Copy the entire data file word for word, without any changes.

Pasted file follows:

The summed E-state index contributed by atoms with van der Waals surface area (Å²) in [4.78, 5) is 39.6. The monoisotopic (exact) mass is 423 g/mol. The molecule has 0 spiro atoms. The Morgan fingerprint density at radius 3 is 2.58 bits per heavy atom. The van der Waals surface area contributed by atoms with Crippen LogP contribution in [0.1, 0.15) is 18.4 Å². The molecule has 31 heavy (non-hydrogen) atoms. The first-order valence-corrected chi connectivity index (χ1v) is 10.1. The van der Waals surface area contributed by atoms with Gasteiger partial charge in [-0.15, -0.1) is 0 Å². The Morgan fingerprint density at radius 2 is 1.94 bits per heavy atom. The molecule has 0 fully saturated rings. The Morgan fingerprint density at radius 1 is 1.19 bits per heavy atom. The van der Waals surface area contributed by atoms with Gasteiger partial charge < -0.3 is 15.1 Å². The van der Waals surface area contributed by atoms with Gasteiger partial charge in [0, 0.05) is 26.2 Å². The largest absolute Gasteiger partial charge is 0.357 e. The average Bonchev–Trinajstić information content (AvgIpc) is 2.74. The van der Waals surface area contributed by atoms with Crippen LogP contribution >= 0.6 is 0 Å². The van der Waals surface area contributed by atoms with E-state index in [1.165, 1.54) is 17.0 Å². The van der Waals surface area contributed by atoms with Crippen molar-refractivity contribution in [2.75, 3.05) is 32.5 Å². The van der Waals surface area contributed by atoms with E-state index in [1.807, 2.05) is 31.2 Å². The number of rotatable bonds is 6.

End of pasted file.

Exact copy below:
The summed E-state index contributed by atoms with van der Waals surface area (Å²) in [4.78, 5) is 39.6. The monoisotopic (exact) mass is 423 g/mol. The molecule has 0 spiro atoms. The Morgan fingerprint density at radius 3 is 2.58 bits per heavy atom. The van der Waals surface area contributed by atoms with Crippen LogP contribution in [0.1, 0.15) is 18.4 Å². The molecule has 31 heavy (non-hydrogen) atoms. The first-order valence-corrected chi connectivity index (χ1v) is 10.1. The van der Waals surface area contributed by atoms with Gasteiger partial charge in [-0.15, -0.1) is 0 Å². The Morgan fingerprint density at radius 2 is 1.94 bits per heavy atom. The molecule has 0 fully saturated rings. The Morgan fingerprint density at radius 1 is 1.19 bits per heavy atom. The van der Waals surface area contributed by atoms with Gasteiger partial charge < -0.3 is 15.1 Å². The van der Waals surface area contributed by atoms with Gasteiger partial charge in [0, 0.05) is 26.2 Å². The largest absolute Gasteiger partial charge is 0.357 e. The average Bonchev–Trinajstić information content (AvgIpc) is 2.74. The van der Waals surface area contributed by atoms with Crippen LogP contribution >= 0.6 is 0 Å². The van der Waals surface area contributed by atoms with E-state index in [1.165, 1.54) is 17.0 Å². The van der Waals surface area contributed by atoms with Crippen molar-refractivity contribution in [2.75, 3.05) is 32.5 Å². The van der Waals surface area contributed by atoms with E-state index in [1.807, 2.05) is 31.2 Å². The number of rotatable bonds is 6.